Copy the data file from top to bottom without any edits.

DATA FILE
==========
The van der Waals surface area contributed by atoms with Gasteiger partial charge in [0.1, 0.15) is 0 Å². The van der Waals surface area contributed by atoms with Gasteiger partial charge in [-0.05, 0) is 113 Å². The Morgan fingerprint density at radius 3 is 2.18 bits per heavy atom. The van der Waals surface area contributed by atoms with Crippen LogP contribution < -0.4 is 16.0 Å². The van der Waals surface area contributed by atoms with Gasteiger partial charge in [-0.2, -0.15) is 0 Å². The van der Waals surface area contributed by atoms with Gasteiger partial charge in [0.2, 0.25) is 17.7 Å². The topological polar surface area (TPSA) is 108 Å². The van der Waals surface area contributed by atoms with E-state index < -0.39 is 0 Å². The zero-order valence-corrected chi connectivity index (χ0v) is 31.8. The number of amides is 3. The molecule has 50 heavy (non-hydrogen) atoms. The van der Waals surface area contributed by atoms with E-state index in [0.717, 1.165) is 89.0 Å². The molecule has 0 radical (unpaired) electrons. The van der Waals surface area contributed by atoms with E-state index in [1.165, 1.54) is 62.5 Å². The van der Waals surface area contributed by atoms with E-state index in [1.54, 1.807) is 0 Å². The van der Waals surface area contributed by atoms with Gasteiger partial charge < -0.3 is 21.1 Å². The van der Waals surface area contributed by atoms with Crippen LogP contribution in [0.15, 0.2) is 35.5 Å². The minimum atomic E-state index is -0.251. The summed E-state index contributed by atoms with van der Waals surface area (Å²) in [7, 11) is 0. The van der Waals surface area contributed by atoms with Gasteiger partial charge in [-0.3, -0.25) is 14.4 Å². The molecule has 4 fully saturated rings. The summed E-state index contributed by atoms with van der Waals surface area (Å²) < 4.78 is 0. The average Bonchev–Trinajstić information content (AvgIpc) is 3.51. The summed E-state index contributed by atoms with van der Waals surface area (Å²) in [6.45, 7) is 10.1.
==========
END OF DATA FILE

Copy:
The van der Waals surface area contributed by atoms with Gasteiger partial charge in [0.1, 0.15) is 0 Å². The van der Waals surface area contributed by atoms with Gasteiger partial charge in [-0.05, 0) is 113 Å². The Morgan fingerprint density at radius 3 is 2.18 bits per heavy atom. The van der Waals surface area contributed by atoms with Crippen LogP contribution < -0.4 is 16.0 Å². The van der Waals surface area contributed by atoms with Gasteiger partial charge in [-0.2, -0.15) is 0 Å². The van der Waals surface area contributed by atoms with Gasteiger partial charge in [0.2, 0.25) is 17.7 Å². The topological polar surface area (TPSA) is 108 Å². The van der Waals surface area contributed by atoms with E-state index < -0.39 is 0 Å². The zero-order valence-corrected chi connectivity index (χ0v) is 31.8. The number of amides is 3. The molecule has 50 heavy (non-hydrogen) atoms. The van der Waals surface area contributed by atoms with E-state index in [0.717, 1.165) is 89.0 Å². The molecule has 0 radical (unpaired) electrons. The van der Waals surface area contributed by atoms with E-state index in [1.165, 1.54) is 62.5 Å². The van der Waals surface area contributed by atoms with E-state index in [1.54, 1.807) is 0 Å². The van der Waals surface area contributed by atoms with Gasteiger partial charge < -0.3 is 21.1 Å². The van der Waals surface area contributed by atoms with Crippen LogP contribution in [0.15, 0.2) is 35.5 Å². The minimum atomic E-state index is -0.251. The summed E-state index contributed by atoms with van der Waals surface area (Å²) in [7, 11) is 0. The van der Waals surface area contributed by atoms with Gasteiger partial charge in [-0.3, -0.25) is 14.4 Å². The molecule has 4 fully saturated rings. The summed E-state index contributed by atoms with van der Waals surface area (Å²) < 4.78 is 0. The average Bonchev–Trinajstić information content (AvgIpc) is 3.51. The summed E-state index contributed by atoms with van der Waals surface area (Å²) in [6.45, 7) is 10.1.